Chimera House

The Chimera House is the term for an incredibly common phenomenon. It’s also called the “13 Floor house” and the “Money Back Haunted House.”


The Standard Legend

My cousin’s best friend had some distant family who disappeared. They went out last Halloween, to the abandoned factory on Sixth Street. A man approached them and told them the factory had been renovated into a haunted house attraction.

He told them the admission fee was $50 per person, but if they completed the tour, they’d get a refund on the 13th Floor. No one knows what happened, but I heard that each floor grew more horrific and, by the time they hit the upper floors, the displays were human. The kids were never heard from again.



There is a different variation for every region, but the general story is the same. A group of teenagers go out one night to some abandoned structure. It may be an abandoned factory, a decrepit mansion, or an old hospital. Sometimes there are 13 floors and sometimes no more than 5 or 6.

The procession inside is likewise open to interpretation. Sometimes the kids are promised a certain amount of money for every completed floor. The “horrors” encountered are just as open to elucidation. Sometimes the structure is full of poisonous snakes, aggressive animals, or aliens. At other times, the structure may contain deformed or insane humans, displays crafted by serial killers, or even supernatural horrors.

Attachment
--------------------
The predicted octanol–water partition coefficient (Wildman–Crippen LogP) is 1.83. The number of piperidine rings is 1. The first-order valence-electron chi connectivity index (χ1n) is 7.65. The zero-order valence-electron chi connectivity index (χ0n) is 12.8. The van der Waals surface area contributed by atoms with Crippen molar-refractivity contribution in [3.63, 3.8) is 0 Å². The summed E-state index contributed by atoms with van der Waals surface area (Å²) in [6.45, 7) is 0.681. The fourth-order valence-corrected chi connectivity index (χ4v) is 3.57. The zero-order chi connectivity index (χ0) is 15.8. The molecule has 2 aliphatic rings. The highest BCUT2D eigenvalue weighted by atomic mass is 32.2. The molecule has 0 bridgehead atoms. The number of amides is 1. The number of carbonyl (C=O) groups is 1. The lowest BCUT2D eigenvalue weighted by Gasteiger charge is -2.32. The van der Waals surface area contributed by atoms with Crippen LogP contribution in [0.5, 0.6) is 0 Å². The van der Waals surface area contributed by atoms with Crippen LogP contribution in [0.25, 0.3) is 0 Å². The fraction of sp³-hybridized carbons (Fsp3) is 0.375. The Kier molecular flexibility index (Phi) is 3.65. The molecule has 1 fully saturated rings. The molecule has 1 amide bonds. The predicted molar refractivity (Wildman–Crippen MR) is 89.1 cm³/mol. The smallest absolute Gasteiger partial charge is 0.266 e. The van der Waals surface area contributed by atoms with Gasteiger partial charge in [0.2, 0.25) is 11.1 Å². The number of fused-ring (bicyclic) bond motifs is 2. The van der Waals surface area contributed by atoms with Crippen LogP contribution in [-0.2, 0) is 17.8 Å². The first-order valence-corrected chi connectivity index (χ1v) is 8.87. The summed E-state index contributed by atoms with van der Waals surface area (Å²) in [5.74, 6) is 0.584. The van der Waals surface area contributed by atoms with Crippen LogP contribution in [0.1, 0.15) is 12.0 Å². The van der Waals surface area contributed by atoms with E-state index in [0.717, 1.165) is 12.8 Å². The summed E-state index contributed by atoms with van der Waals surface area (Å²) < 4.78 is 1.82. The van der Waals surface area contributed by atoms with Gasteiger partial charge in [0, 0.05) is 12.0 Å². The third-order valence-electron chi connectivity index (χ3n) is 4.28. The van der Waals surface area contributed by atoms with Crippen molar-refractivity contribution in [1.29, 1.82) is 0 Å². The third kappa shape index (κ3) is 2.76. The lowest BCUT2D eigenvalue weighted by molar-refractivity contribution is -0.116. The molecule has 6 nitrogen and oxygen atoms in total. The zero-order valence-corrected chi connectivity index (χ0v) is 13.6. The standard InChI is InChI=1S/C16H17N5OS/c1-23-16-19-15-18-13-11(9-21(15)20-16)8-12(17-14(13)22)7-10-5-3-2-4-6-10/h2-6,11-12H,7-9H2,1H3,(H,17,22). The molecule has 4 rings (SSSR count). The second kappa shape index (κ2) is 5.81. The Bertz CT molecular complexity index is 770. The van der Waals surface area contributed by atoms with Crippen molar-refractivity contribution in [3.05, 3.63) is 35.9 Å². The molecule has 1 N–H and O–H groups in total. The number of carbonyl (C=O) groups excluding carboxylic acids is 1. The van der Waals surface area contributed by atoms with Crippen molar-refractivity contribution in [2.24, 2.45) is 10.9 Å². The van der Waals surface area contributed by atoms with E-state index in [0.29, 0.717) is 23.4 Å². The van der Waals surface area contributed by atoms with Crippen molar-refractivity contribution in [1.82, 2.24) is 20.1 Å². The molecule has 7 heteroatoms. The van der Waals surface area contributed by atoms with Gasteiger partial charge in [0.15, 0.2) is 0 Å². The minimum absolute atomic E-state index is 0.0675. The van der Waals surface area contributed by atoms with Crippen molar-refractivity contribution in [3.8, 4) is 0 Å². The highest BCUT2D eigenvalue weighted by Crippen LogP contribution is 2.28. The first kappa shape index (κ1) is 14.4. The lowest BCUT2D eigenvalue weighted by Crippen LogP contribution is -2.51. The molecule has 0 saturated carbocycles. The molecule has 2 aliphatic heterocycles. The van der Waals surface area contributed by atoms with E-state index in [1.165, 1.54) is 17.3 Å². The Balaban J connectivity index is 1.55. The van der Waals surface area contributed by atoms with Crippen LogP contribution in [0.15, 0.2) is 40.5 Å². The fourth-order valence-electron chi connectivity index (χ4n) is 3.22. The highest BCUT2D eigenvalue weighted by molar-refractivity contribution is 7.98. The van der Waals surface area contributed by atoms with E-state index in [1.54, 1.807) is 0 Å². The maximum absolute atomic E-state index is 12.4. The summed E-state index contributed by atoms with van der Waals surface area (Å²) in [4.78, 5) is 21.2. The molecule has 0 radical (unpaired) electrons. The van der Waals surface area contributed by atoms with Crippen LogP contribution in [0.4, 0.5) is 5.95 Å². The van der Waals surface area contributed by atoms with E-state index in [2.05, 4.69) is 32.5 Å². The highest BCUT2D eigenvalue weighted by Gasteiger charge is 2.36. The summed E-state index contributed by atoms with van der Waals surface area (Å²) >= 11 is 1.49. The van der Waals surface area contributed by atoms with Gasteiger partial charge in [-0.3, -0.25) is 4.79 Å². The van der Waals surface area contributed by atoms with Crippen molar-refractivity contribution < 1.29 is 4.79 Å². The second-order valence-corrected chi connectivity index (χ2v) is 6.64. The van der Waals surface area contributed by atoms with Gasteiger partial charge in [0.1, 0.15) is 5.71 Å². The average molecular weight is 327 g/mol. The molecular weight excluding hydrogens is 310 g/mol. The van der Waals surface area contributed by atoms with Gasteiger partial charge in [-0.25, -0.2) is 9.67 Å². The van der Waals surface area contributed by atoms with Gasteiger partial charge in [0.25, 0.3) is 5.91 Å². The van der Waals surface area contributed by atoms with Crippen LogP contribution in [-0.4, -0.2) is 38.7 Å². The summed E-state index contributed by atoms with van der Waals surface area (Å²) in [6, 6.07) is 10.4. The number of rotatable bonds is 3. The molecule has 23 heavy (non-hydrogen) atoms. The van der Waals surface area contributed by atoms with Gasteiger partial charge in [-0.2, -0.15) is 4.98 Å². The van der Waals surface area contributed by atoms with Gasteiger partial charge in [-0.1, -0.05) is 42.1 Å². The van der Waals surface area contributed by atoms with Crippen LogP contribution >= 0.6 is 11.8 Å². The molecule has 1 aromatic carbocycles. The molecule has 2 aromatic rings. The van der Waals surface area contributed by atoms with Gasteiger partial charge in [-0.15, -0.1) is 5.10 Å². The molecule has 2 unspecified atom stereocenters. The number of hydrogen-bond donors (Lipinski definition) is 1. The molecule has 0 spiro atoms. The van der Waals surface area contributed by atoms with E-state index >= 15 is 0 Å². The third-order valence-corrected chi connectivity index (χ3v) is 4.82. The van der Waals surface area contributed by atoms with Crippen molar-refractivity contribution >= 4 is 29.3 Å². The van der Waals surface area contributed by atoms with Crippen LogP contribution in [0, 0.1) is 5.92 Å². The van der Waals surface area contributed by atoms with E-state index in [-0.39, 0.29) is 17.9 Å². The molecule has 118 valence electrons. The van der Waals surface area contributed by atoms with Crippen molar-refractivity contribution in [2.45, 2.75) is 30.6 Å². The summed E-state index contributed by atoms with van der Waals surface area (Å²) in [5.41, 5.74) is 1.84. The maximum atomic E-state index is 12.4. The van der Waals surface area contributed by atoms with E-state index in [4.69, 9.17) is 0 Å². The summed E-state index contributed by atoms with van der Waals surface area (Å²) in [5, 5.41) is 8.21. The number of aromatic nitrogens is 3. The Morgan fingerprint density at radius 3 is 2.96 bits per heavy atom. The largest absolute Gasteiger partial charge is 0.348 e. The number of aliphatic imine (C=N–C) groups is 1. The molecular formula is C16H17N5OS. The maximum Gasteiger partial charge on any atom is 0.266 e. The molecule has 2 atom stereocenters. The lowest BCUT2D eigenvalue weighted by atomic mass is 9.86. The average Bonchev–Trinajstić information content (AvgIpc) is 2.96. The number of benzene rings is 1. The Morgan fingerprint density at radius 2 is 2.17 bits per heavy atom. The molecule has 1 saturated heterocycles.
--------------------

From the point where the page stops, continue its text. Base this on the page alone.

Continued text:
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Urban myth historians suggest the legend initially began in Kansas City, but there is no way to pinpoint such a widespread urban legend without more information. The term “chimera house,” in the context of a haunted or strange structure, wasn’t used in newspapers until the 2000s.


The 13th Floor

In the late 1800s, the skyscraper became commonplace. There were many instances where building owners could not locate tenants who would accept an office or apartment on the 13th floor.


The Chimera House story has been hinted at in a number of modern day books and movies, even fans of Spongebob Squarepants can find an animated version in the episode, Karate Island, where he’s supposed to be crowned the, “King of Karate.”

It’s worthy of note that Bruce Lee’s movie Game of Death involves a similar plot. Lee’s character is pulled into the underworld of a Korean gang. He must fight his way through a pagoda filled with expert martial artists, where something of incredible value awaits on the top floor. Oddly enough, what was supposed to be on the top floor in the film remains unknown today.

The most amusing aspect of this myth is its persistence. While no one ever survives, or is ever seen again, the story of what they encounter is known by the storyteller. Likewise, there’s never a mention of the disappearances in the newspapers or local television.











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